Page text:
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PubMed and NCBI: NCBI

A guide to assist in signing up for and using this database.


What is My NCBI? My NCBI is a tool that retains user information and database preferences to provide customized services for many NCBI databases. It allows you to save searches, select display formats, filtering options, and set up automatic searches that are sent by e-mail

What does the NCBI do? The NCBI houses a series of databases relevant to biotechnology and biomedicine and is an important resource for bioinformatics tools and services. Major databases include GenBank for DNA sequences and PubMed, a bibliographic database for the biomedical literature. Other databases include the NCBI Epigenomics database.

What kind of source is NCBI? PubMed is a free resource that is developed and maintained by the National Center for Biotechnology Information (NCBI), at the National Library of Medicine (NLM), located at the National Institute of Health (NIH).

My NCBI features include:

  • Saves searches & automatic e-mail alerts
  • Displays format preferences
  • Filters options
  • My Bibliography & NIH public access policy compliance
  • Highlightings search terms
  • Recent activity searches & records for 6 months


NCBI Account Registration Steps

Registering with my NCBI

  1. Click on the "Sign in to NCBI" link in the upper right corner of the page.
  2. Enter an alphanumeric username (3 or more letters or numbers) and a password (6 or more characters). Passwords are case-sensitive.
  3. Enter an e-mail address.
  4. Choose a security question and answer so you can use it to reset your password.
  5. Below the Security Question, you will see an image with 5 characters. This step is to help us prevent automated programs from registering accounts.
  6. You will receive a confirmation e-mail from NCBI; confirm your registration by clicking the link provided. After your e-mail address, you can start setting up automatic e-mails for search alerts.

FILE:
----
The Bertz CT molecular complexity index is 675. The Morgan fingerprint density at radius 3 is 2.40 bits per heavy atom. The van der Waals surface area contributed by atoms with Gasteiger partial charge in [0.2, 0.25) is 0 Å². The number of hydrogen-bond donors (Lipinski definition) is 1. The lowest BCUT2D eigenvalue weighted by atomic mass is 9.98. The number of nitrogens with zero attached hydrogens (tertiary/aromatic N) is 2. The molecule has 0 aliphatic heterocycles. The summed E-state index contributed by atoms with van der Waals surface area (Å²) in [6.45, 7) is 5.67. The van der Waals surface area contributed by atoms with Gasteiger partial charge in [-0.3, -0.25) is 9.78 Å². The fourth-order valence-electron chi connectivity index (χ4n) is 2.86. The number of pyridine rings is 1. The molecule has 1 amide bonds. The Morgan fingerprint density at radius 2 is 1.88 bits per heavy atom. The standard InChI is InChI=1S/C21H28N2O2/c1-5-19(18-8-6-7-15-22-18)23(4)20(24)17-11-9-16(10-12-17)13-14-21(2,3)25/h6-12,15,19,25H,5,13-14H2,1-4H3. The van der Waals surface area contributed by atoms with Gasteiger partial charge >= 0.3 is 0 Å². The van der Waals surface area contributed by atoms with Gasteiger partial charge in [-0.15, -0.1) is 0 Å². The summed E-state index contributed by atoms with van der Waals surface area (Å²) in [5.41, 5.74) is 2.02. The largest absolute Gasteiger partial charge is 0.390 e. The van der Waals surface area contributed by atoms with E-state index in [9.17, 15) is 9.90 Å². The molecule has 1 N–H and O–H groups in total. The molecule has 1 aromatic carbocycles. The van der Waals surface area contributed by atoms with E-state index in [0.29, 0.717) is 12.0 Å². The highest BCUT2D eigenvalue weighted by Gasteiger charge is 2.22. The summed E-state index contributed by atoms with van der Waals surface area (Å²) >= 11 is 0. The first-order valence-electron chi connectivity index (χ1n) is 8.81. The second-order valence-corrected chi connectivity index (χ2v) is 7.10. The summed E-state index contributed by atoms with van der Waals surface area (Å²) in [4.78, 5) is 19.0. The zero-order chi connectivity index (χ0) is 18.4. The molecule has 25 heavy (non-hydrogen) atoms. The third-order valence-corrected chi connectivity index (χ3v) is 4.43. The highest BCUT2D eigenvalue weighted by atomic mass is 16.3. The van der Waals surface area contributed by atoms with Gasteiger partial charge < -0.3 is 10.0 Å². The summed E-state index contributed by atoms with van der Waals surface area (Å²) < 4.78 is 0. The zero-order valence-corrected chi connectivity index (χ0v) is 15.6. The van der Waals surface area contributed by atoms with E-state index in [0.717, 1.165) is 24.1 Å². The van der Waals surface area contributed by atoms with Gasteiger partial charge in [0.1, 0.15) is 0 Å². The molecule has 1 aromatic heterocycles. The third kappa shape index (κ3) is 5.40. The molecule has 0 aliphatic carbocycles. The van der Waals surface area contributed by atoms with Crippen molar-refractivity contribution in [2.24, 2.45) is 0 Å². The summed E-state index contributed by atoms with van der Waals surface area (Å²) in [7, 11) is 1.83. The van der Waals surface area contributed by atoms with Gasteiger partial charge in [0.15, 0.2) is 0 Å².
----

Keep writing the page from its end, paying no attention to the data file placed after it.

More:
• Only one e-mail can be associated with each account.
  • Record your username, password, and answer to the security question in a safe place for future reference.
  • Accounts that do not have any activity for two years will be deleted.

Signing in to My NCBI

Signing in using a My NCBI username and password:

  1. Start at the NCBI login page
  2. Enter your username and password
  3. Check the "Keep me signed in" box to automatically activate My NCBI each time you use any NCBI database. You should not check the box when using a public computer, because your account will remain active for anyone who later uses the same computer. You can sign out at any time by clicking on "Sign Out" on the upper right corner of page.


  • A checked "Keep me signed in" box saves your My NCBI preferences on your computer in a persistent cookie file. It will retain your password so that you do not need to sign in again. When using a public computer you should not check this option.
  • If the "Keep me signed in" box is not checked, you will automatically be signed out when you close your Web browser.
  • Using NCBI databases without signing in to My NCBI means that after eight (8) hours of inactivity, all history and preferences will be lost.

My NCBI Saving Searches

Saving a Search in My NCBI

  1. On any database page, run a search - make sure you are signed in to NCBI.
  2. In PubMed, click on "Create alert", located below the search box. If you are using other NCBI databases, click "Save Search".
  3. You will be guided to your "My NCBI Saved Searches" page where you may edit the name of the search; up to 100 characters are allowed. The name of the saved search will be included in the Subject line of the automatic e-mail preferences at this time. Or, if you prefer, this can be set up at a later time. Click "Save".
  4. If the database you searched supports e-mail updates, you will be prompted to set up automated e-mail preferences at this time. If you prefer, this can also be set up at a later time. Click "Save".


  • For PubMed, your use History numbers in your search, however, PubMed processes from left to right, so order your search statement numbers with this in mind, or use parentheses for nesting.
  • Your saved searches will be listed in the "Saved Searches" section of my NCBI. Searches are grouped per database and list the date they were saved for the first time.
  • You can save searches through the Recent Activity feature in My NCBI.
  • Dates and date ranges are not advisable for saved searches.
  • Links to Related Citations cannot be saved in My NCBI.
  • Accounts that do not have any activity in two years will be deleted.